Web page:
Monday, September 11, 2006

9/11 Five Years On

Well, it's 9/11, the anniversary of the World Trade Center attack. At least, it is here in Australia, which is 18 hours ahead of the US. And although the Towers get all the publicity, let's not forget that there were other targets that got hit too. Even the White House was apparently going to be a target for a fifth plane. Like most of the western world, I watched the aftermath on tv and cried as I watched. Even now, as I type this sentence, the memory of those people jumping to their doom, all hope gone, brings tears to my eyes. The 9/11 events were possibly the saddest most of us will ever see in our lives.

I have a couple of acquaintances that are conspiracy nuts, and every single thing that ever happens is a high-up conspiracy by someone, apparently. I firmly believe the truth stands on it's own, so I looked into all the 9/11 conspiracy stories so that I could intelligently argue against them - or agree with them, if the evidence suggested they were actually right. And everything I've read suggests that my initial reaction, that they were nuts, was correct.

Still, 5 years on, there are still a lot of questions that haven't been answered about 9/11. Chief among them is the basic question: "Why did the US go to war against Iraq in response to a terrorist attack by Afghanistan?" Could it have something to do with the fact that, by best estimates, the world has roughly 15 years of oil left, and Iraq has 65% of the world's remaining reserve? And why are the allies still in Iraq? Weren't we assured at the time that it was a quick in-out to stabilize the situation, and that the allies weren't going to become a long-term occupying force? What about all the financial links that Michael Moore made in Fahrenheit 9/11 between the Bush family and Saudi high finance? Sure Moore was as biased as biased can be, knew all the answers to his questions before he asked them and only made the documentary to show his own point of view - but then, that's what every documentary does.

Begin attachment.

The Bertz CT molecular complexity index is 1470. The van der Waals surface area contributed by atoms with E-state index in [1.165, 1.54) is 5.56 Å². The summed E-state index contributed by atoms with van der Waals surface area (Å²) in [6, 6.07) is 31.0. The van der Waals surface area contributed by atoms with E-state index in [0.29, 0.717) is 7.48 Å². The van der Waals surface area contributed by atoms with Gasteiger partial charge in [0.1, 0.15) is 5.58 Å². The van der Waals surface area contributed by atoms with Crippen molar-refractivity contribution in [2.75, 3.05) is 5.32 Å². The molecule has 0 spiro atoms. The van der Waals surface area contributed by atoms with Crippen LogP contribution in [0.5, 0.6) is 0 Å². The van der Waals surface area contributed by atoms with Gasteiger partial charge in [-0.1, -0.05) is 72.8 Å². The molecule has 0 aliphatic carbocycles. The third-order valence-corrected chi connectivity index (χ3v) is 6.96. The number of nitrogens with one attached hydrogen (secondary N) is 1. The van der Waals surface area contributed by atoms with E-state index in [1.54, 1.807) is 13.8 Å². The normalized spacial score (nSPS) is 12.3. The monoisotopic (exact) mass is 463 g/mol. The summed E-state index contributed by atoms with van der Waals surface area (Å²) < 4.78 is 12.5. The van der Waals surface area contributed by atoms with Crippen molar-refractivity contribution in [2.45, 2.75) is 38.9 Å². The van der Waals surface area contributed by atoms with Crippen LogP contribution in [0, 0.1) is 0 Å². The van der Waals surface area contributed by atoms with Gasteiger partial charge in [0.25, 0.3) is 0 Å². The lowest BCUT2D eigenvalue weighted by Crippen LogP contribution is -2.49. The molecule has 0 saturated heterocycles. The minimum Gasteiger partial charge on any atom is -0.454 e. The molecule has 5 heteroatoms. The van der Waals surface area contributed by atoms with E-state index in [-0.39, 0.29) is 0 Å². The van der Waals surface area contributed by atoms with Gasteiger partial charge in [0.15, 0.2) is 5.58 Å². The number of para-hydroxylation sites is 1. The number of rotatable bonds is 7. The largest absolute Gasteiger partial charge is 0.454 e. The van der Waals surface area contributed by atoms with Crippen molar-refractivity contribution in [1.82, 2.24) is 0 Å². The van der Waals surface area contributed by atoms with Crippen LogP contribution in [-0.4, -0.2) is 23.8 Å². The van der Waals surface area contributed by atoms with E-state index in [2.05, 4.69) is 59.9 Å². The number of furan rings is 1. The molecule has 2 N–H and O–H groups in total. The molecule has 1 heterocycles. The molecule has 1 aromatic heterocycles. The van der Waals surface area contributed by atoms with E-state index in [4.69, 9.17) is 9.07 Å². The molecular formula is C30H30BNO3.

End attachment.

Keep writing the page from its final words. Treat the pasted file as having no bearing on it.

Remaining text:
Perhaps the most basic question we need to ask about 9/11 is this: Why, of all targets the terrorists could have chosen, was the US singled out as a target, and why did they hit at the heart of finance? What is it about the US that turns ordinary men into psychopaths who are willing to kill themselves and others to make a point? What can we do, as a tiny, fragile world, to make ourselves better, to bring peace to the world so that no man feels this sort of thing is acceptable?

Sadly, despite the predictions of many, many years of science fiction, I think we're still thousands of years away from that capacity, if it ever happens at all. And that's the saddest thought of all.

1 comment:

foodkitty (hobart life) said...

When I watched "The Falling Man", a doco about one person who choose to jump from the WTC as it became an inferno, I cried. Some of it was sheer gut reaction to the imagery shown, but mostly it was because it reminded me of how I've felt on every anniversary - what makes someone so hateful that they will kill themselves in their quest for vengance?